Simon Yates is ahead again | a recap of stages 9-15 of the 2018 Vuelta a Espana
My second week recap (which technically also includes one stage from the first week) is a tale of two breaks and three summit finishes.
Whither Team Sky?
Stage nine brought the first proper mountaintop finish of the race and therefore brushed away all the irrelevant detritus that’s been clogging up the overall standings. Unusually, this included everyone from Team Sky.
Long before the finish there was no Sky rider in the front group. This is a very unusual development, but not particularly surprising. They came into the race with no ‘oh that’s the guy who’ll probably win‘ leader and instead seemed content to casually throw a few random darts over their shoulder in the vague hope that they might just fluke a bullseye.
David De La Cruz finished about a minute back on the favourites, which seems about right, while Michal Kwiatkowski lost two minutes. After four Grand Tour victories in a row (last year’s Tour and Vuelta and then the Giro for Chris Froome and this year’s Tour for Geraint Thomas) Sky aren’t going to win this one.
Other than that, the time gaps were fairly small – although Alejandro Valverde lost about 20 seconds. This was significant because race leader Rudy Molard plummeted down the standings like a lead turd and left a vacancy. Simon Yates (Syates) stepped into it with a titanic one second advantage over his Spanish rival.
Thibaut Pinot takes a punt
They cracked along at almost 50km/h in the first hour of stage 11. Impressive enough even if there hadn’t been a climb. Which there was.
The frenetic start left everyone battered and this meant that a 19-man break managed to get away. It had Thibaut Pinot in it, which was bad news for everyone because it guaranteed the peloton would try and chase them down.
So for 200km everyone rode really hard and at the end of it, Pinot had recouped all of 12 seconds of his crosswind-induced week one time loss. It’s fair to say it took way more than 12 seconds worth of effort out of him. Getting in the break was, with hindsight, a colossal waste of time.
Jesus Herrada steals the lead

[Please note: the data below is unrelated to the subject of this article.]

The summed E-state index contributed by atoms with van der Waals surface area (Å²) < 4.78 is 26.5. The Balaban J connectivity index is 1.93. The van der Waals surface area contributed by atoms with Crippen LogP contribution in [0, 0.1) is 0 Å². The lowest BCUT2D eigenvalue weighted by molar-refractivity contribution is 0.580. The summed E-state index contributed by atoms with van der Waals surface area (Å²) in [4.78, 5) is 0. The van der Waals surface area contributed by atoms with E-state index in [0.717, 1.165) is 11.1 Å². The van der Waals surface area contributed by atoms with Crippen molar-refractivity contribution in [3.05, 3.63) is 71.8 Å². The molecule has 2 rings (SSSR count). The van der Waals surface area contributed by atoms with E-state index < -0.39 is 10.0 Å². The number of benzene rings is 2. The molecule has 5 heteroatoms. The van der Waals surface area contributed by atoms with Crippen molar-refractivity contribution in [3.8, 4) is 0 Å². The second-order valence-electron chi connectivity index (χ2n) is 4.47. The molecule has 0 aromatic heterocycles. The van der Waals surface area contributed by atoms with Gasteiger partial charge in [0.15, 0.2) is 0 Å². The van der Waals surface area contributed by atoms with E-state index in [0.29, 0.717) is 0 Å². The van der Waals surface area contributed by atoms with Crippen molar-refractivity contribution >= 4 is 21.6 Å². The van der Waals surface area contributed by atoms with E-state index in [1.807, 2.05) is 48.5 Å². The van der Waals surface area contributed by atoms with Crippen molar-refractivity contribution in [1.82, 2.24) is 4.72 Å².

Another day, another big break – but the one on stage 12 had more impact. Vincenzo Nibali was the big name in there, but Jesus Herrada was the best-placed rider overall and the group got so far ahead that he actually took over the race lead.
Herrada’s a strong rider, but the overall contenders clearly weren’t scared of him otherwise they’d have made more effort to chase. He finished the day with a seemingly-whopping three minute lead over Syates but had lost it all and plenty more by the end of stage 14.
It was a bit like briefly perching yourself behind the wheel of a Ferrari in an upmarket car showroom. You get a feel for what it’s like, but you don’t belong there. You belong in your 2005 Renault Clio.
First of the triptych
You don’t often get the chance to throw words like ‘triptych’ about, but with three summit finishes in a row, let’s loosen our belts and enjoy ourselves.
Stage 13’s was La Camperona, which is 8km long and hits 20% at times – the kind of gradient in which the Vuelta has all but cornered the market.
Herrada held onto the race lead, but struggled, losing 1m50s of his advantage. Nairo Quintana and Syates opened up a small gap on the rest. Emmanuel Buchmann and Fabio Aru lost near enough a minute and we can probably forget about them.
Middle summit finish of the triptych
Stage 14’s was 4km at 12.5% on a shitty surface that looked like bare concrete strewn with gravel. I imagine it was monumentally irritating to cycle on.
Syates won the stage and regained the overall lead, but he only finished two seconds ahead of Miguel Angel Lopez and Alejandro Valverde. Pinot was 5s back and Quintana 2s behind him. It was, in short, nowhere near as meaningful a stage as one might have expected.
Everything was basically set for the riders to give it everything on the big finish before the second rest day.
Final summit finish of the triptych
Stage 15 ended with the Lagos de Covadonga, which is significantly longer than its siblings that preceded it. To say it’s 12km at 7.2% doesn’t really explain it properly because there are flat bits and descents knackering up that average.
In the end, the time gaps were… unremarkable. Thibaut Pinot was either the fastest of the favourites or the least necessary to chase (it was quite hard to tell which). He finished 28s ahead of everyone else and after that, it was two seconds here or there separating the six riders who seem to be a notch above everyone else.
These are the standings on the second rest day. And yes, I absolutely am giving you a top seven. What of it?
A time trial on Tuesday and then more hills and mountains. Come on, you must have an idea what the Vuelta’s about by now.